So worried are Olympic organizers by how far behind schedule the 2016 Rio Games has fallen, London has reportedly been asked, in secret, if it could host the event at the last minute. According to the London Evening Standard, an informal approach has been made by IOC chiefs to ascertain whether London’s 2012 Olympic venues could be brought back into use. The build-up to the Rio Games has been labelled a shambles, with every venue badly behind schedule, spiraling costs and accusations of negligence… A source told the Standard: “At a comparable planning stage in 2004 Athens had done 40 percent of preparations on infrastructure, stadiums and so on. London had done 60 percent. Brazil has done 10 percent – and they have just two years left.

(Telegraph)

A great graph showing how far the U.S. housing market has recovered…

@NickTimiraos: An interesting look at the average mortgage payments as a share of incomes, by state, today vs 2006 bubble peak

And if you want to know why the State of California is still red in the chart above…

SAN FRANCISCO (KPIX 5) — Realtors are using the words “overbid madness” to describe what’s happening in San Francisco’s housing market. One case in point is a home that was sold hundreds of thousands above the asking price. Shrouded in fog, and swimming in cash a two bedroom, modern home in the Glen Park neighborhood was just snapped up for $2.1 million. “That’s really unbelievable,” said Kendra Mastain of San Francisco. The sleek home on Bosworth sold for $600,000 over asking price. “I’m a RN, I make a decent living,” said Tammy Elder of San Francisco. “I don’t ever picture myself buying a house here.” Arrian Binnings of Christie’s / Pacific Union told KPIX 5, “That wasn’t even our highest offer.” Binnings said its supply and demand, with most homes for sale commanding 12 percent over asking.

“That is a red hot market,” he said. For sale signs a rare sight in San Francisco. Real estate agents said if new property stopped coming on the market, San Francisco would run out of homes for sale in just five weeks. There were eight offers on the home, but only one person can win. It has turned San Francisco’s real estate market into contestant’s row on The Price Is Right, making the losing bidders desperate.

(SFKPIX5)

No steering wheel needed on this ride. Only a stomach for Ups and Downs…

(TheBicaFunicularLisbonPortugal/RicardoBahutoFelix)

In the event that you missed a past Research Briefing, here is the archive…

361 Capital Research Briefing Archive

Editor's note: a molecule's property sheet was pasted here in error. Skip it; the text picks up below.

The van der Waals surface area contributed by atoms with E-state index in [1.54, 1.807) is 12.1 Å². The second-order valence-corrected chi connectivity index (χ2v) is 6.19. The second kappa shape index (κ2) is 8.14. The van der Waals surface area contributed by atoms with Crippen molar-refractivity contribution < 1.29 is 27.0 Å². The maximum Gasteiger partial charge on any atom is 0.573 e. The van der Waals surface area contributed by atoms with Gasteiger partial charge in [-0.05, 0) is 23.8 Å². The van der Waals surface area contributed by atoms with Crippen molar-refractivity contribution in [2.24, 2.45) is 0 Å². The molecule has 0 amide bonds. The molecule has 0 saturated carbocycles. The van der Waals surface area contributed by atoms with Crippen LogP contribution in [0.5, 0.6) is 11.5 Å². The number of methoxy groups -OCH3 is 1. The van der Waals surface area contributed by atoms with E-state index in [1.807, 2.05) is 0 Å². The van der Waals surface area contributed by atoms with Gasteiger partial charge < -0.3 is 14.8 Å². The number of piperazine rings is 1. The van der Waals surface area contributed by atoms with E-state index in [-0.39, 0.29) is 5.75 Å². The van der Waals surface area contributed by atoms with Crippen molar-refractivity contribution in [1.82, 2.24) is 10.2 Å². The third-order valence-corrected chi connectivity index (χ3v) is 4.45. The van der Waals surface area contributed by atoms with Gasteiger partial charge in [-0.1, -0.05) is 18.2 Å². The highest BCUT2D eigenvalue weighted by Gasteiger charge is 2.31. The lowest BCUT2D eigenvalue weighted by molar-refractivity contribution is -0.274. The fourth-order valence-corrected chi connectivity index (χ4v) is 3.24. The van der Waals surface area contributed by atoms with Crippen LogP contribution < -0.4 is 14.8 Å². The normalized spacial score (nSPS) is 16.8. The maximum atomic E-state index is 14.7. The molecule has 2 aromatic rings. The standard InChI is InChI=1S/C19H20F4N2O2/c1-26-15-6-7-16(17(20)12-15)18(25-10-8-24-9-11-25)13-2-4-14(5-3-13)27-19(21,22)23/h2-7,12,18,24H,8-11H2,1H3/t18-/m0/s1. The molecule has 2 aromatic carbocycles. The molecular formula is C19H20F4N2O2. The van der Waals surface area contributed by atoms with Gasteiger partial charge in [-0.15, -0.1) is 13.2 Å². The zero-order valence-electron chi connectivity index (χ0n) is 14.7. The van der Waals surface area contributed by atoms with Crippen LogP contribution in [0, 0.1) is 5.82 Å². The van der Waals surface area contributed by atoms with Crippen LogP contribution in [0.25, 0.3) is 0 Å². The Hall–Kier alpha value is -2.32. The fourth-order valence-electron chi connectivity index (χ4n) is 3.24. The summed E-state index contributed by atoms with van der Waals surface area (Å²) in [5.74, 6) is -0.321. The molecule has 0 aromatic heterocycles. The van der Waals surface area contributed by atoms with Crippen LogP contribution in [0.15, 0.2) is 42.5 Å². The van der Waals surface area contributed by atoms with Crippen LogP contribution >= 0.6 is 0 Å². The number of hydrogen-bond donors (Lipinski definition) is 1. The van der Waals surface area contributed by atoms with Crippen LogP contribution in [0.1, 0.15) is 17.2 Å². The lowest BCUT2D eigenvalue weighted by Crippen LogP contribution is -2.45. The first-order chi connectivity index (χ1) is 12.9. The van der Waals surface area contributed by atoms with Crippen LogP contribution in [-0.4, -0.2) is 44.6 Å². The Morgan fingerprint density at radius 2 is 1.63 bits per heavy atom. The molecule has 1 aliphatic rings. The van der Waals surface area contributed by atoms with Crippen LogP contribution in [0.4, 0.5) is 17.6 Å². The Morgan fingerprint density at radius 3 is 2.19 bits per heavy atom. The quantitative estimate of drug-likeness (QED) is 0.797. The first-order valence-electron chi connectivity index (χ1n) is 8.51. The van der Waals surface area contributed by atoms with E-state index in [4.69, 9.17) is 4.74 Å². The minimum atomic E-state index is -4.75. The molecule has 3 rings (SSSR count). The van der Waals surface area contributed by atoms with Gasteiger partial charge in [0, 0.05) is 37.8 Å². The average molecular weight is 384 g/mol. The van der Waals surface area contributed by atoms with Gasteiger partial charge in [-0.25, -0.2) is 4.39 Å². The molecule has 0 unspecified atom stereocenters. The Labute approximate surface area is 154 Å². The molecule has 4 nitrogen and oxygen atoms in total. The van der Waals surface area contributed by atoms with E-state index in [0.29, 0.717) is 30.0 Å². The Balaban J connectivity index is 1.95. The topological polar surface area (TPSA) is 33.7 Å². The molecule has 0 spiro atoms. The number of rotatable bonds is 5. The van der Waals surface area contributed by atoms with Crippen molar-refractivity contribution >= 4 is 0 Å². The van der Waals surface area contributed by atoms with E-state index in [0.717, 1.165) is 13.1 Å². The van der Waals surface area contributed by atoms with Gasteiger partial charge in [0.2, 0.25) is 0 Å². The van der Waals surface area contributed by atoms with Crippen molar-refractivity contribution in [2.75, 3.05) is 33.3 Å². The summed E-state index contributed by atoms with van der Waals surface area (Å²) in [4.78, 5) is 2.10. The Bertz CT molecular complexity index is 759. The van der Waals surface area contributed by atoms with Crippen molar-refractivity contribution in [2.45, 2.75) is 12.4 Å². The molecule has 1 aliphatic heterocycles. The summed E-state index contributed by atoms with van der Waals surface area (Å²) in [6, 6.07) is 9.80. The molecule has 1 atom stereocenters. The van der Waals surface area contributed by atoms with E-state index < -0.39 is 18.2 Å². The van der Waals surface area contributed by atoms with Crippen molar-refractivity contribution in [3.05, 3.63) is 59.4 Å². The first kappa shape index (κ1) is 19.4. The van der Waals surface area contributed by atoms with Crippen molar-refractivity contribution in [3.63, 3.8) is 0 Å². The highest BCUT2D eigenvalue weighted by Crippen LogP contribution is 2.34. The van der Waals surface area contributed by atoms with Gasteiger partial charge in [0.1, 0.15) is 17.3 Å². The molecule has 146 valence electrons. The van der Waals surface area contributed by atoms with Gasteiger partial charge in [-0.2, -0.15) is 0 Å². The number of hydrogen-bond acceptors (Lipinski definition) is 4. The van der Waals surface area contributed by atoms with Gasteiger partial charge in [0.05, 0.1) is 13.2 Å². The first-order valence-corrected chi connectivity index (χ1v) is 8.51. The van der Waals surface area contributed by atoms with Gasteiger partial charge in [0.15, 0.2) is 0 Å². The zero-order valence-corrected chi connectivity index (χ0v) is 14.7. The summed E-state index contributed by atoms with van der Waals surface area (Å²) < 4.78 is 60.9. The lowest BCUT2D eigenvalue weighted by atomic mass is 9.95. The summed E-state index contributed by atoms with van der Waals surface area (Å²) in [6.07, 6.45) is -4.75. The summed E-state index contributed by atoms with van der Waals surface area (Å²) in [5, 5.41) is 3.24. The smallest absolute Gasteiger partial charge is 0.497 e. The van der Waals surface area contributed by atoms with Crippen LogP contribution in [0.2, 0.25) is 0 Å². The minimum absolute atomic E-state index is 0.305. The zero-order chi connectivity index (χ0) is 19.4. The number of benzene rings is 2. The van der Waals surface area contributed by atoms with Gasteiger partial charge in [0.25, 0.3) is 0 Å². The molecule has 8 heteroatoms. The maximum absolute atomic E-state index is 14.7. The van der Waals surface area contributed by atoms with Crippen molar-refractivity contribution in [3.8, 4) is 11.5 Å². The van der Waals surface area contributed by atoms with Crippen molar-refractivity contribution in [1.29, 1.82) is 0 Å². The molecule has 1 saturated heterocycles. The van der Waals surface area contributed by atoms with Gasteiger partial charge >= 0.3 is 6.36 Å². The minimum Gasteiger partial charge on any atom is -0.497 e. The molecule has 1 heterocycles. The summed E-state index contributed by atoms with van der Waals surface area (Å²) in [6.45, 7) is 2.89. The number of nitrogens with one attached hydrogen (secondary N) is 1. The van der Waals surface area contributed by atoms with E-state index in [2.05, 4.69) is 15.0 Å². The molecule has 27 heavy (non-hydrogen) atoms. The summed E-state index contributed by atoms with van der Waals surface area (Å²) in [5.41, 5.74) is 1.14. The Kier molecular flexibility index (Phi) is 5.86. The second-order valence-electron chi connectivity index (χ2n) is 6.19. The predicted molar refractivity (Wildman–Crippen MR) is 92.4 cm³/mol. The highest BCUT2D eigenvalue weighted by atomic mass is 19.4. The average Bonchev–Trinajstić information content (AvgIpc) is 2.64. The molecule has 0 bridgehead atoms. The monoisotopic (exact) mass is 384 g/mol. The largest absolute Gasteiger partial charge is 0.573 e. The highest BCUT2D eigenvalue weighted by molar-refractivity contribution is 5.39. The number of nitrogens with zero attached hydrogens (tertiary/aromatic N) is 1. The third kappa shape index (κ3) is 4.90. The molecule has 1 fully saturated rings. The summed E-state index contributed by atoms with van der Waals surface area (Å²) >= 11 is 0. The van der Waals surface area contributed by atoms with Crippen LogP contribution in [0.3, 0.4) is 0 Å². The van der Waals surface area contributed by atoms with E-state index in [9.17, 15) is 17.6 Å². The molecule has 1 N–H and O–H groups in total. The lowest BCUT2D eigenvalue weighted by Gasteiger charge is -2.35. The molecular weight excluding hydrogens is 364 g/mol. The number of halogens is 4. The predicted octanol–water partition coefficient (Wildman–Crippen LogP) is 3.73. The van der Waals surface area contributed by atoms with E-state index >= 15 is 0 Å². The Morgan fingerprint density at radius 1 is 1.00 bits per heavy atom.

The information presented here is for informational purposes only, and this document is not to be construed as an offer to sell, or the solicitation of an offer to buy, securities. Some investments are not suitable for all investors, and there can be no assurance that any investment strategy will be successful. The hyperlinks included in this message provide direct access to other Internet resources, including Web sites. While we believe this information to be from reliable sources, 361 Capital is not responsible for the accuracy or content of information contained in these sites. Although we make every effort to ensure these links are accurate, up to date and relevant, we cannot take responsibility for pages maintained by external providers. The views expressed by these external providers on their own Web pages or on external sites they link to are not necessarily those of 361 Capital.

Blaine Rollins, CFA, is managing director, senior portfolio manager and a member of the Investment Committee at 361 Capital. He is responsible for manager due-diligence, investment research, portfolio construction, hedging and trading strategies. Previously Mr. Rollins served as Executive Vice President at Janus Capital Corporation and portfolio manager of the Janus Fund, Janus Balanced Fund, Janus Equity Income Fund, Janus Aspen Growth Portfolio, Janus Advisor Large Cap Growth Fund, and the Janus Triton Fund. A frequent industry speaker, Mr. Rollins earned a Bachelor’s degree in Finance from the University of Colorado, and he is a Chartered Financial Analyst.

Full Disclosure: Nothing on this site should ever be considered to be advice, research or an invitation to buy or sell any securities, please see my Terms & Conditions page for a full disclaimer.